Modified base-apex ECG recordings were performed simultaneously with Doppler echocardiography or using an ECG Holter monitor or a standard ECG monitor.3, 4 Cardiac arrhythmias were evaluated on ECG at rest for duration of at least 5 minutes. AF cases and horses with clinically important VA including ventricular tachycardia and frequent ventricular premature complexes (≥2/min at rest) were recorded in the final diagnosis list. On the contrary, horses showing second degree atrioventricular blocks, sinus arrhythmia, sinus bradycardia, or sinoatrial block which disappeared during exercise were considered to have physiologic cardiac abnormalities,[1] and were not recorded in the final diagnosis list.

Statistical Analyses

All statistical analyses were performed using statistical software.5 First, a formal analysis was performed to identify possible bias because of improvement of the echocardiographic resolution and technique over the 17 years duration of the study. Studied period was divided into tertiles and the prevalence of each valvular disease during the first tertile (from 1994 to 1999) was compared to its prevalence during the last tertile (from 2006 to 2011) using a chi-square test.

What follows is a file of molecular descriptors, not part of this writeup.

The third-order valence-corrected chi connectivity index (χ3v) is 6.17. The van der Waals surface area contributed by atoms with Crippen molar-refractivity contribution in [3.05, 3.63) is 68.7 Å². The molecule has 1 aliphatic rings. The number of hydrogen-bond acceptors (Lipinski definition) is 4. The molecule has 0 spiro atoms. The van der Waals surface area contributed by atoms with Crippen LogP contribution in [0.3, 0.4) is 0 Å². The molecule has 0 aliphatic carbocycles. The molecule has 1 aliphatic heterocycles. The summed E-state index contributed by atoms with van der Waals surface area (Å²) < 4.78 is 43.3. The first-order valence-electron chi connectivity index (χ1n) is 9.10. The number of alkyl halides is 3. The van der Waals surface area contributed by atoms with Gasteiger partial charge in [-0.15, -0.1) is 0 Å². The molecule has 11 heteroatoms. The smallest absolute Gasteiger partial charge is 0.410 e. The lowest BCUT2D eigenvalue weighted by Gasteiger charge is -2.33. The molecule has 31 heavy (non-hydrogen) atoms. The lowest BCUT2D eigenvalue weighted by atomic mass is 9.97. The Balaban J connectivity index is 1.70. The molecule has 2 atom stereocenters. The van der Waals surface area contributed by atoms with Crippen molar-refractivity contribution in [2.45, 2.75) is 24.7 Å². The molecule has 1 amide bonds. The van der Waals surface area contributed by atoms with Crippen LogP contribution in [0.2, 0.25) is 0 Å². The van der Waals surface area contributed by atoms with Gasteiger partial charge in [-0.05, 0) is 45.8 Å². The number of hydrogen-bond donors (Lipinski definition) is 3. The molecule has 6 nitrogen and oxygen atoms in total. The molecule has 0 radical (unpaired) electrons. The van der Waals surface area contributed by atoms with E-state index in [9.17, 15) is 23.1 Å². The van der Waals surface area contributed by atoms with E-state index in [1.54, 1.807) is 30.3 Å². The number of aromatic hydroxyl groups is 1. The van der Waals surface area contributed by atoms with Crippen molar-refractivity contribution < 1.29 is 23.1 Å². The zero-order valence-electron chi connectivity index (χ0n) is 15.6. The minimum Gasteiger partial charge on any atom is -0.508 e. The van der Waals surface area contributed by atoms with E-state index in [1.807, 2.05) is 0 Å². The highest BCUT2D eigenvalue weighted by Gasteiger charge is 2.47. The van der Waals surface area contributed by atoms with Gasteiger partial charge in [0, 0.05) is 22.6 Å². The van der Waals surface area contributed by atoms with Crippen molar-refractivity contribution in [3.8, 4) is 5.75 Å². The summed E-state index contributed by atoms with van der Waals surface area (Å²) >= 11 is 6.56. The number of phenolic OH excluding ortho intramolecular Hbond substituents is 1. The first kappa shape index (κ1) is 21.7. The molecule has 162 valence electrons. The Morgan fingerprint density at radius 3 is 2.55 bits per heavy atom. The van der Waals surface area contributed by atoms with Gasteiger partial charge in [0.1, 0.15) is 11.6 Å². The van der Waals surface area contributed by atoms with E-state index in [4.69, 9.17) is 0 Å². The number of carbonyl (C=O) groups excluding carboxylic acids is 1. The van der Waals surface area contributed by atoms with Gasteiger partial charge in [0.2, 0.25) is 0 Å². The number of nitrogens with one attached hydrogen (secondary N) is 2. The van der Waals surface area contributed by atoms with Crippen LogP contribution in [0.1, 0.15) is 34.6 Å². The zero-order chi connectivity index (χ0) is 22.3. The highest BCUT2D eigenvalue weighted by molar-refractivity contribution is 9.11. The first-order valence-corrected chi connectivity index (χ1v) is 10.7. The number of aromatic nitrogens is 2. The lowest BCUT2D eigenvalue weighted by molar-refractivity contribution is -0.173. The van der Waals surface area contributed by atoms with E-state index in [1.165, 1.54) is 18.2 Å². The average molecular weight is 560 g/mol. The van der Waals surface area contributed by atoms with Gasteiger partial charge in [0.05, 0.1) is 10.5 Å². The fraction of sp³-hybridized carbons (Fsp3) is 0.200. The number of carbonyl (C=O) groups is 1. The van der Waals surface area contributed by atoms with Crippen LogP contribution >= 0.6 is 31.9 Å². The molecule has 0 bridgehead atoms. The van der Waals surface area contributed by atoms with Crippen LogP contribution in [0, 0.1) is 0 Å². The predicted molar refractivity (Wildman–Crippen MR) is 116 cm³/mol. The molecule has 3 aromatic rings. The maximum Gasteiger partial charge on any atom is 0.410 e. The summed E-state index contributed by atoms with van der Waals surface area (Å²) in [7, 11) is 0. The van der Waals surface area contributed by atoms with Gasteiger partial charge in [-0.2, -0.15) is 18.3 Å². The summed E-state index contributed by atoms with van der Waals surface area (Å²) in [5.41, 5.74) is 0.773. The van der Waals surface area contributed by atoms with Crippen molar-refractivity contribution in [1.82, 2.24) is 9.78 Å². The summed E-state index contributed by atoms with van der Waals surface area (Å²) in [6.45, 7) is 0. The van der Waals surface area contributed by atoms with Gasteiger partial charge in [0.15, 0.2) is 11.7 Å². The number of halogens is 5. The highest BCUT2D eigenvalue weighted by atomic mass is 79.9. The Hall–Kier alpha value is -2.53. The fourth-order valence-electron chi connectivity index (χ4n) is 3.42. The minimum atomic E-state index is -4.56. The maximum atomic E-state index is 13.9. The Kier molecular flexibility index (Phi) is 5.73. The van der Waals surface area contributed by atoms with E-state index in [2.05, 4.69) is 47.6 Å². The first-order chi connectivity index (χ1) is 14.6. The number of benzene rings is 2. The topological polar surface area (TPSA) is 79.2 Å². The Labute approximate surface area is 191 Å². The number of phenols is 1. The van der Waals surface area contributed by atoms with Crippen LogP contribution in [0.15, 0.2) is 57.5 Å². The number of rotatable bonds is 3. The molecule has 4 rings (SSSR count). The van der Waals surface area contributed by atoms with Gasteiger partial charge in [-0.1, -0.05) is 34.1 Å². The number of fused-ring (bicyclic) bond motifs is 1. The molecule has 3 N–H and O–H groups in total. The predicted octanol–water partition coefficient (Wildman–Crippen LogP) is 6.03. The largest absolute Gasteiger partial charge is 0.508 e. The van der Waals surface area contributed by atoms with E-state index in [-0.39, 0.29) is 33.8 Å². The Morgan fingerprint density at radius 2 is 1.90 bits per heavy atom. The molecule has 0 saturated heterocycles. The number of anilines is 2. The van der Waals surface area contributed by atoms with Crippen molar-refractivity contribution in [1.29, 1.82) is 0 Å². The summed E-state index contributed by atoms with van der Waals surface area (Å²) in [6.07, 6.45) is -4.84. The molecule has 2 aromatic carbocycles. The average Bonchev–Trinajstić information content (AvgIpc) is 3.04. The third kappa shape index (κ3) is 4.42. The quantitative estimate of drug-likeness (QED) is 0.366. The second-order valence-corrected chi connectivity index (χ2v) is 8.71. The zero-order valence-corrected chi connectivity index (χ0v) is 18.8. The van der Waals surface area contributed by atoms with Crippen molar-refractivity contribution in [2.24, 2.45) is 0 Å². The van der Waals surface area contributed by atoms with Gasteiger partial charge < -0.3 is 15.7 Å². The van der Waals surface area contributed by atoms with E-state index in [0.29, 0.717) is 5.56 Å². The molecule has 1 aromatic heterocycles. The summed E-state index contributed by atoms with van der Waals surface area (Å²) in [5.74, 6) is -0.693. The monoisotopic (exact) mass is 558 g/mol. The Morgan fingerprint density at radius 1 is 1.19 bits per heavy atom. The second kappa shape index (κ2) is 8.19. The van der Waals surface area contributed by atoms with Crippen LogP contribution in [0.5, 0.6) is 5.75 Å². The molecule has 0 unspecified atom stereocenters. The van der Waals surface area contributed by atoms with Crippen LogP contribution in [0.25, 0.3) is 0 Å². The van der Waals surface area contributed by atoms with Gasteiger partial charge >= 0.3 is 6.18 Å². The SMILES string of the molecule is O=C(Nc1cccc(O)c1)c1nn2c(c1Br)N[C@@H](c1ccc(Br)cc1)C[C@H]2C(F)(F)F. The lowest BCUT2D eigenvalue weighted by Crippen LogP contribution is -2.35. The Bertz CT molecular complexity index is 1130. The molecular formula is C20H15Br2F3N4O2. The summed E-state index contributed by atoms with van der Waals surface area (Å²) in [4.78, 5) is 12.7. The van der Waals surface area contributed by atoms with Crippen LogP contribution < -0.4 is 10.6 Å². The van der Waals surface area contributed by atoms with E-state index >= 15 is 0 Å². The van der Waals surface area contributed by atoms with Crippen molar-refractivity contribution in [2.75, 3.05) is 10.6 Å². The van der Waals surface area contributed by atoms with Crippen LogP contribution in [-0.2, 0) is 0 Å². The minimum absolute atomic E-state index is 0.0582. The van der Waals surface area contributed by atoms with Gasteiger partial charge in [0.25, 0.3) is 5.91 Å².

Mean age, mean BW, sex, and breed distribution, number of horses submitted to cardiac ancillary testing, and prevalence of MR, TR, AR, PR, AF, VA, VSD, and CHF were calculated for the studied population. Twenty-eight different breeds were recorded and classified into 5 groups: draft type horses, ponies, thoroughbreds, trotters, and warmbloods. The animal's sex was categorized as either stallion, mare, or gelding.

Frequencies of breed and sex (chi-square tests) and the averages of age and body weight (unpaired t-tests) of horses with or without echocardiography, with and without cardiac diseases (controls versus cardiacs), and with or without each specific cardiac disease (controls versus each disease) were compared. Next, unconditional logistic regressions (GENMOD procedure) within each breed group were performed to test the relationships between occurrence of a cardiac disease and its potential risk factors (sex, age, BW, and another cardiac disease). In the logistic regressions, age was arbitrarily grouped into 4 classes: young horses (2–5 years), middle-aged horses (5–15 years), old horses (15–25 years), and geriatric horses (more than 25 years). Similarly, BW was arbitrarily divided into 3 classes: light horses (less than 400 kg), medium-weight horses (400–550 kg), and heavy horses (more than 550 kg). Adjusted odds ratio (OR) and their confidence intervals (CI) were obtained for each cardiac disease and within each breed class. Finally, for each statistically significant risk factor, its sensitivity and specificity in identifying the occurrence of a cardiac disease were computed. The corresponding receiver operating characteristic (ROC) curves and areas under the ROC curves (AUC) were constructed and evaluated according to previous guidelines,[29] and the Youden indexes (J) were calculated to fix the cutoff value where sum of sensitivity and specificity were maximum.[30]

For all statistical tests, a p-value of less than .05 was considered significant.

Results

  1. Top of page
  2. Abstract
  3. Materials and Methods
  4. Results
  5. Discussion
  6. Acknowledgments